Why accountability matters in GDPR

Accountability is a central principle of GDPR. However, it is often poorly understood. So, what does it really mean for you and why does it matter?
Why accountability matters in GDPR
Accountability is one of the central principles of data protection. However, it is often poorly understood. So, what does accountability really mean for you and why does it matter.


GDPR is based on 7 key principles. One of the most important of these is accountability. This means taking responsibility for what you do with personal data and ensuring you are compliant with all the other principles. In this blog, we discuss what accountability really means, look at the different measures you must adopt and then explore the technical measures in a bit more detail.

Who cares about accountability?

Accountability is one of the main data protection principles in GDPR. Accountability means being responsible for complying with the GDPR and being able to demonstrate this compliance. This principle requires you to take responsibility for what you do with personal data and how you comply with all the other GDPR principles.

You are responsible for GDPR accountability | Chino.io

In particular, you must have appropriate measures and records in place to be able to demonstrate your compliance. Demonstrating that you are compliant requires more than just updating your Privacy Policy and Terms and Conditions. You also need to implement all appropriate organisational and technical measures.

But what if I am not compliant?

As you probably know, GDPR is backed up by potentially huge fines. After a slow start, Data Protection Authorities (DPAs) are increasingly exercising these powers. Some of these fines have been explicitly for breaching the accountability principle.

  • Recently, PriceWaterhouseCoopers was fined €150k by the Hellenic DPA for applying an inappropriate legal basis for data processing and for violation of the principle of accountability.
  • On 18 July 2019, Active Assurances was found guilty (story in French) by the French Data Protection Authority (CNIL) for having insufficiently protected the data of their users and fined €180k.

So, what are these “appropriate measures”?

By now, you might be wondering exactly what you need to do. What are the appropriate measures you should take? Unfortunately, GDPR is purposely vague about this. This is because “appropriate” depends on a number of factors such as:

  • the state of the art;
  • the costs of implementation;
  • the nature, the scope, the context and purposes of processing;
  • the risk of varying likelihood and severity for the rights and freedoms of natural persons.

What does this mean in practice?

Essentially, the more sensitive the data you are processing, the better your data protection measures must be. So, if you are processing health data, here are some of the measures that you should take:

Technical measures

Data protection by design and default. Everything you do should ensure the ongoing confidentiality, integrity, availability and resilience of processing systems and services;

Security. You have to implement appropriate security measures. e.g. the pseudonymization and record level encryption of personal data;

Logging. Any data breaches or incidents have to be recorded in a secure and immutable (unchanging) fashion.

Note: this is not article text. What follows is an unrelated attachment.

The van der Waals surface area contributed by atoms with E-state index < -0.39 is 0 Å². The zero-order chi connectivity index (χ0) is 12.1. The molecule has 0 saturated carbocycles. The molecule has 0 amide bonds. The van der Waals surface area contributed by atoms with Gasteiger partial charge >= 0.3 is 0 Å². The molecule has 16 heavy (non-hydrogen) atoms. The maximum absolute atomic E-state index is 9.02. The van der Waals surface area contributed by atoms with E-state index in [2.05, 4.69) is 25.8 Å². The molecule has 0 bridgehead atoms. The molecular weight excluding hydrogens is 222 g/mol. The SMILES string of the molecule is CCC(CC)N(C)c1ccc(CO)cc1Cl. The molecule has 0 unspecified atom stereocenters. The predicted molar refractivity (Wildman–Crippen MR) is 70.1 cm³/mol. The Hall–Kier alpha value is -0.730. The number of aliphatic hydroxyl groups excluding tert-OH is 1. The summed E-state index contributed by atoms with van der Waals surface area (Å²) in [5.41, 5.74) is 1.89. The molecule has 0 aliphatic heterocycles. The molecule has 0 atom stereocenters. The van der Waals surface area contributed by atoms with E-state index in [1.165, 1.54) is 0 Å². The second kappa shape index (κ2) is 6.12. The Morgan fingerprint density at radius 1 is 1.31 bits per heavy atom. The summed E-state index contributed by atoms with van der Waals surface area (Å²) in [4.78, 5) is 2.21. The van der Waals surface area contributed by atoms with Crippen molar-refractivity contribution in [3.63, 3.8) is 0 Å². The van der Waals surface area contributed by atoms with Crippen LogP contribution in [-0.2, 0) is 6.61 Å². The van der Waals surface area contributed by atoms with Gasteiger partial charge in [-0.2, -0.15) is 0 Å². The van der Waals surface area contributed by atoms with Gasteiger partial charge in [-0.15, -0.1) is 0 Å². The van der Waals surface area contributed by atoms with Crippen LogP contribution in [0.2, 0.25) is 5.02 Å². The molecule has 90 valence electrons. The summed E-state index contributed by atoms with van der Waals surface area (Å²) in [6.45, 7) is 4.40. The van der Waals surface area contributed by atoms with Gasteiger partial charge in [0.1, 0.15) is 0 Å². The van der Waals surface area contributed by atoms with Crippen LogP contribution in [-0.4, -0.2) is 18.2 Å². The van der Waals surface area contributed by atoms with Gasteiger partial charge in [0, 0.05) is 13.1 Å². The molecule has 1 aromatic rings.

Backups. You must be able to restore access to personal data in a timely manner in the event of a physical or technical incident;

Certifications. You need to adhere to relevant codes of conduct for security, QA, etc.

Organisational measures

Regular assessment. Implement a process for regularly testing, assessing and evaluating the effectiveness of your technical and organisational measures.

Policies. You must adopt and implement proper data protection policies;

Data processing agreements. Put in place written contracts with all organisations that process personal data on your behalf;

Documentation. You must maintain documentation of all your processing activities;

Notification. You are obliged to report any data breaches that affect personal data.

GDPR accountability checklist from Chino.io

That’s a lot of work. How can Chino.io help me?

Chino.io are specialists in GDPR and HIPAA compliance. We can assist you with all the technical and organisational measures your application needs to properly protect personal data. Businesses that process health data will most likely benefit from an “externalised” approach to accountability. Amongst other things, using the Chino.io platform you can implement all the appropriate technical measures through our simple API. We can also provide assistance with implementing comprehensive but proportionate policies and procedures for handling personal data. Above all, we will help you save time, cut costs and minimise the risks of getting it wrong.

Anything else I should know?

Remember that your accountability obligations are ongoing. Consequently, you must regularly review and, where necessary, update the measures you put in place. But with Chino.io it’s not your problem any more. We have a duty to keep our technology at the cutting edge of data protection, helping ensure you are always compliant. But we can also help with organisational measures, sharing all our latest knowledge and documentation with you.

Using Chino.io you will be able to focus your energies and attention on developing your business. Want a free consultation? Simply click the button below and fill in your details.